Thursday, May 26, 2005

Voice Apps and Infrastructure Parting Ways

Leonardo Faoro - The VoIP Weblog

With the advent of VoIP and the entry of service providers that only provide voice applications (like Vonage) and not network infrastructure bundled with applications (like SBC and Verizon), there’s a growing distinction between applications and networking. Where they were once delivered by the same provider, we’re increasingly seeing voice systems designed independently of the network transport.

There’s something intrinsically liberating about it. Consumer choice. Increased competition. Better voice applications. Lower prices.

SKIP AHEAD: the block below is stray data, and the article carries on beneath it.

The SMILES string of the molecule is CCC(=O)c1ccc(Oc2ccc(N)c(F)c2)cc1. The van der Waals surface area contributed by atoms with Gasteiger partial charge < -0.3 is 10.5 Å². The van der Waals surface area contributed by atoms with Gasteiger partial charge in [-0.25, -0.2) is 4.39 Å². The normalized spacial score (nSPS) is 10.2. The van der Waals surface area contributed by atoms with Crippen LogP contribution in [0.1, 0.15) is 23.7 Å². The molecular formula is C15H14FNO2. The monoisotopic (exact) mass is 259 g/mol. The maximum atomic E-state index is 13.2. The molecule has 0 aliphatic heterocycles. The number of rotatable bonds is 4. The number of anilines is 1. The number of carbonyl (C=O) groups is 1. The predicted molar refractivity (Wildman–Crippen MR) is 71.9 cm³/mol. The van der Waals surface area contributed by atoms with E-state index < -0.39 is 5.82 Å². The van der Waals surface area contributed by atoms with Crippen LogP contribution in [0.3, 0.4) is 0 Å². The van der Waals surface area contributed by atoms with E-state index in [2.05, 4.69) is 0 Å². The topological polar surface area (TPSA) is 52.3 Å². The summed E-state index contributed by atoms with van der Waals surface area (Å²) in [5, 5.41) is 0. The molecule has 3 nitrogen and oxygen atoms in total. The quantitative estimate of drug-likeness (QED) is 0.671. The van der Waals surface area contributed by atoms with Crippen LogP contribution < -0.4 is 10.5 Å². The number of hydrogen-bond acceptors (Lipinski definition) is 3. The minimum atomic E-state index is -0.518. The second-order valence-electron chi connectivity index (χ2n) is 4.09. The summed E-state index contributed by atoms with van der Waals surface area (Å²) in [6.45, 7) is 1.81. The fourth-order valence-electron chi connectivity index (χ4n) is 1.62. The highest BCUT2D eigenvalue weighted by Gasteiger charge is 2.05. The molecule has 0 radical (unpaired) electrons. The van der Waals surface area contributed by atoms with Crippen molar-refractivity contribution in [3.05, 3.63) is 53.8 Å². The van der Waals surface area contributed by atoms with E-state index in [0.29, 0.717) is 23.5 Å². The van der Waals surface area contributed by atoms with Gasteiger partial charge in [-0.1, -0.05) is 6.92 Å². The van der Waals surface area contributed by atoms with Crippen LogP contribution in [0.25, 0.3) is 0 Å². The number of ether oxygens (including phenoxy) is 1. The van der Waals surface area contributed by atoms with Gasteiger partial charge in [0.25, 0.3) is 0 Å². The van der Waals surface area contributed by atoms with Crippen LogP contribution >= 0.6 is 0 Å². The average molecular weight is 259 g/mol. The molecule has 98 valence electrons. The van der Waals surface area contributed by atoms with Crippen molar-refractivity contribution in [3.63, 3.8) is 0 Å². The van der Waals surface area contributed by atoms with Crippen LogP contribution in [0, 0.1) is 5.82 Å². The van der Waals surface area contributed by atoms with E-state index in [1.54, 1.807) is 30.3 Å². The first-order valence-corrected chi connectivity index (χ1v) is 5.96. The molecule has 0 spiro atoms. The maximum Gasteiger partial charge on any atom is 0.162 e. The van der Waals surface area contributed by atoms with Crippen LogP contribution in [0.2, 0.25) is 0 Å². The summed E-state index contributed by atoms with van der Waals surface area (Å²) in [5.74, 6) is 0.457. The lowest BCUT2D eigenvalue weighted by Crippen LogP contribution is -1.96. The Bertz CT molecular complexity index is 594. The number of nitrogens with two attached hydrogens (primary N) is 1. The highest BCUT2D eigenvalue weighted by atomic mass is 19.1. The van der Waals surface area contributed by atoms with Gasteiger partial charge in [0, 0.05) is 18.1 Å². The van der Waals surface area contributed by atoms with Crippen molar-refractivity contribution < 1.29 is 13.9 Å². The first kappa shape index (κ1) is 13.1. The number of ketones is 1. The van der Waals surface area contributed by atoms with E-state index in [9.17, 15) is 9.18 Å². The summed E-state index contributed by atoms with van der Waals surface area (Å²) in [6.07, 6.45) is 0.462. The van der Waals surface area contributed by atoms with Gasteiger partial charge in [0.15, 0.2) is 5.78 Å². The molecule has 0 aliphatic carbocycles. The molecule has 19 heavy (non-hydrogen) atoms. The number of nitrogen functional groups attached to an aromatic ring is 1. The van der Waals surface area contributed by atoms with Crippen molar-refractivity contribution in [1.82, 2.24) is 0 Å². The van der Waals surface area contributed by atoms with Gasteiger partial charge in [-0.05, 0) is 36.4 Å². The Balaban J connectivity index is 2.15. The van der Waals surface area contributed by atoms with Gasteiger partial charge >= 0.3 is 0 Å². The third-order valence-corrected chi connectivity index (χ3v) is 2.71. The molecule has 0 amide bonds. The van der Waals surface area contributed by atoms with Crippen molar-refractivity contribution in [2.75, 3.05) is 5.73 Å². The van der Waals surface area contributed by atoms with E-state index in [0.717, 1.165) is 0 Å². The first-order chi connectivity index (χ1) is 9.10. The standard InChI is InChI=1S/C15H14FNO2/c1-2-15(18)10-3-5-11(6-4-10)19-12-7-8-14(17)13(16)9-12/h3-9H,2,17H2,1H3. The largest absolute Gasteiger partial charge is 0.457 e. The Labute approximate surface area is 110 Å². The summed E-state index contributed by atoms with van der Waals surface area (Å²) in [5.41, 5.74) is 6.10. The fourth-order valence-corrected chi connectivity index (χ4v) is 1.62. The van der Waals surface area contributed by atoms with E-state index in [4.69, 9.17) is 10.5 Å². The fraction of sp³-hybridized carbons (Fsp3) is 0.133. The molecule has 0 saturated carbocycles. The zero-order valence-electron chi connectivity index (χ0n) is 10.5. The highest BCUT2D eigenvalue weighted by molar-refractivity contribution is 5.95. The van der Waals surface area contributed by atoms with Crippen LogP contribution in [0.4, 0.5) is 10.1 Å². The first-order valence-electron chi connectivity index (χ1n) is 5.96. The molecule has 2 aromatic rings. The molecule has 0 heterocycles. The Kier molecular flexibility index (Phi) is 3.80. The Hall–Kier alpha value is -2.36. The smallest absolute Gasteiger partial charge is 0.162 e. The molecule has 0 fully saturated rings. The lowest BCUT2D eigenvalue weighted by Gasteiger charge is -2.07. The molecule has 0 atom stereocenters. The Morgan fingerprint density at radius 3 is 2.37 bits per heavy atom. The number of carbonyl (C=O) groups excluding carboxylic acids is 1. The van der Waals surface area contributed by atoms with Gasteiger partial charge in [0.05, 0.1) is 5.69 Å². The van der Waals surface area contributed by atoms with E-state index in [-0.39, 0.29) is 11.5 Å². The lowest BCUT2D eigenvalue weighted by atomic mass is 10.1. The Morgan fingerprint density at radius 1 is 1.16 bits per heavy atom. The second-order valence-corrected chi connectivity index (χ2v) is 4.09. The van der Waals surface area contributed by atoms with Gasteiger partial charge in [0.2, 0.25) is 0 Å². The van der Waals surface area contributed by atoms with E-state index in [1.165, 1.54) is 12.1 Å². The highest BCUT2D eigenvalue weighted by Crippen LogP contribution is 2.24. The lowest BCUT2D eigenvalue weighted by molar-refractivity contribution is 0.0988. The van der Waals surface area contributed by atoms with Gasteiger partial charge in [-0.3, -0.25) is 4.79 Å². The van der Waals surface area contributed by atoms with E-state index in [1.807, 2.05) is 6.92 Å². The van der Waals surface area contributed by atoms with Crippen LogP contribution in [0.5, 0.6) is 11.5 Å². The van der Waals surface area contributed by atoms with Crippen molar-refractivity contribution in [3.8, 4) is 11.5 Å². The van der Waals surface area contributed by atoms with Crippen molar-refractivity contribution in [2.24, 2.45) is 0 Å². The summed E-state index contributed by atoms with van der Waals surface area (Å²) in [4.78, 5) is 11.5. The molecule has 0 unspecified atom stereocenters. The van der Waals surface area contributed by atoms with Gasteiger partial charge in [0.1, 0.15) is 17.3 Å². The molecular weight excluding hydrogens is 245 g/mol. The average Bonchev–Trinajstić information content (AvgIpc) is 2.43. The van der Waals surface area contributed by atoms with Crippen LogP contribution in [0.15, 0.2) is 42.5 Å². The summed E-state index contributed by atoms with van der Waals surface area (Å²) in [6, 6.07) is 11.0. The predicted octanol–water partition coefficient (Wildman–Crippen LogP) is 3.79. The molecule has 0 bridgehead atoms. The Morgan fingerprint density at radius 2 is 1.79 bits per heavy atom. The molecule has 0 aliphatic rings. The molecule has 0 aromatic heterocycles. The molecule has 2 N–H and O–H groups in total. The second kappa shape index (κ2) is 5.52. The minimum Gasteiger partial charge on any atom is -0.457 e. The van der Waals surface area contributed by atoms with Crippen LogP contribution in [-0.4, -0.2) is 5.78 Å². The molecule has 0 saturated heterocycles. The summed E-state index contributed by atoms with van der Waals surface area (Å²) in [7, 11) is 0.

Infrastructure supporters (like SBC and Verizon) can concentrate on what they do best: maintain miles and miles of cable. Application providers (like Packet8, Vonage, and Skype) can concentrate on what they do best: building cool new voice applications.

Martin Geddes has an interesting metaphor supporting this concept that I discovered on his blog:
Telecom. Bad news — they’re getting a divorce, into Tele (the connectivity) and Com (the application). Good news: Divorce makes for good business for the family lawyers. Bad news: Com was making all the money, but just got replaced by six guys from Estonia armed with laptops. Worse news: Tele was cross-subsidised from Com. Terrible news: Tele is fundamentally impossible to fund from network operation. Need new ownership structure that aligns interests of network users and owners.


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